Friday Poem: Whose Girl?

Yesterday was the funeral service for my mother-in-law, a bitter sweet day, as all five of my grown children were together for the first time in several years. family band 1

Today I had another funeral to attend, that of my friend Rosemary, whom I have known for 30 years. She was older than me, and in indifferent health, and I’m going to miss our chats every Monday – I called Mondays “Old Lady Day”, but I never told her that!

She was of the generation brought up to be a good wife and mother, and that’s what she did – but she also nursed a rebellious spirit, and would have liked to kick over the traces a lot more than she did after her husband died, if only her health had been better. This poem is for her today -

drive 2

Daddy’s little girl wears twinset and pearls;
She’s coy with the boys, and sweet with the girls;
She wouldn’t say ‘boo’, let alone ‘shit';
If a boy’s got clean nails, she won’t see he’s a twit;
Her room is all tidy, her clothes put away;
She’s polite to the guests, she has nothing to say;

At school, she’ll choose courses in cooking and cleaning,
She has no idea that that could be demeaning;
She has no ideas of her own, that’s her problem;
She does as expected in all situations;
But if she wakes up one day and thinks for herself,
She’ll tumble right down from her niche on the shelf,

And she’ll say what she thinks, and she’ll do what she wants,
And shock her old daddy with the force of her thoughts.
She won’t any longer be his sweet little girl,
She’ll be something much better – HerSelf – after all!drive 1

We had a long drive home yesterday, stopping over in Ballarat for a Grill’d burger for tea. By the time we set off again, the sun had gone, leaving a clear, beautiful twilight, which I enjoyed photographing from the back seat as we drove along. The photo above the poem is of a passing truck. One has so little control over pictures taken this way, and some are undoubtedly duds – but every now and then…magic!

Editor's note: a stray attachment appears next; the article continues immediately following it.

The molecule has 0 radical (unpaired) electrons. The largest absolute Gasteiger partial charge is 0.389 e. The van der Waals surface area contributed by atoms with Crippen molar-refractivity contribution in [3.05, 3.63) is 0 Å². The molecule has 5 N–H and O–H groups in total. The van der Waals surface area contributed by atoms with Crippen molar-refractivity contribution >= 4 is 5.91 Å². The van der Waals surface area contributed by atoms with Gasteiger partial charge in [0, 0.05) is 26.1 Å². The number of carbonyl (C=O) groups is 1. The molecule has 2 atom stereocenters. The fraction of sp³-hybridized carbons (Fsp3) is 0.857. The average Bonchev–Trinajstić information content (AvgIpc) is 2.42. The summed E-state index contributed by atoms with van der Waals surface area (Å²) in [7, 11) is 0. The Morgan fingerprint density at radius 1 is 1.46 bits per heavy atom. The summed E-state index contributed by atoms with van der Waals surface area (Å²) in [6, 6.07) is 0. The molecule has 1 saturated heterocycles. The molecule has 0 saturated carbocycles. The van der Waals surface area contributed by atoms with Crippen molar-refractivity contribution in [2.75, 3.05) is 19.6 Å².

I wrote this poem after my husband made a remark about “Daddy’s little girl ain’t a girl no more”* as if that was inherently a bad thing, and I didn’t agree.

* Lyric from Nirvana’s Negative Creep – a song which a person of my age and gender isn’t supposed to like, and yet I do…

Weekly Photography Challenge: Cover Art/Creativity

I am merging my WPC and Creativity posts this week due to the serendipity of the challenge and because it’s a busy week. The theme of Cover Art is right up my street! The name of my blog comes from the Sukie’s Original Covers I am showing you today. I had to hunt for them, and now that I have, I really should do more work on the idea – I have the technology now that was lacking in 2000 when I made these.covers 1

Inspired by the photography in the inlay book of the Pixies “Doolittle”, and having a few empty CD cases available, I set out to make inlay books of my own, with some of my photos as cover art. Back then I had an SLR film camera and an excellent macro lens. Krystina liked to develop my photos, because they were always different (no smiling party people – just flowers, beads, bugs…etc).

The photos were cropped with a pair of scissors (or a craft knife), and the spare bit was adhered to the back of the inlay book, the cover of which I made from beautiful paper.covers 4

The booklets have not been finished (yet), but I had chosen poems for each one and written most of them on loose leaves cut to size. Some are typed and printed off, some hand-written. Now I have more sophisticated software, a scanner and a guillotine, so I will be able to do them ‘properly’.covers 5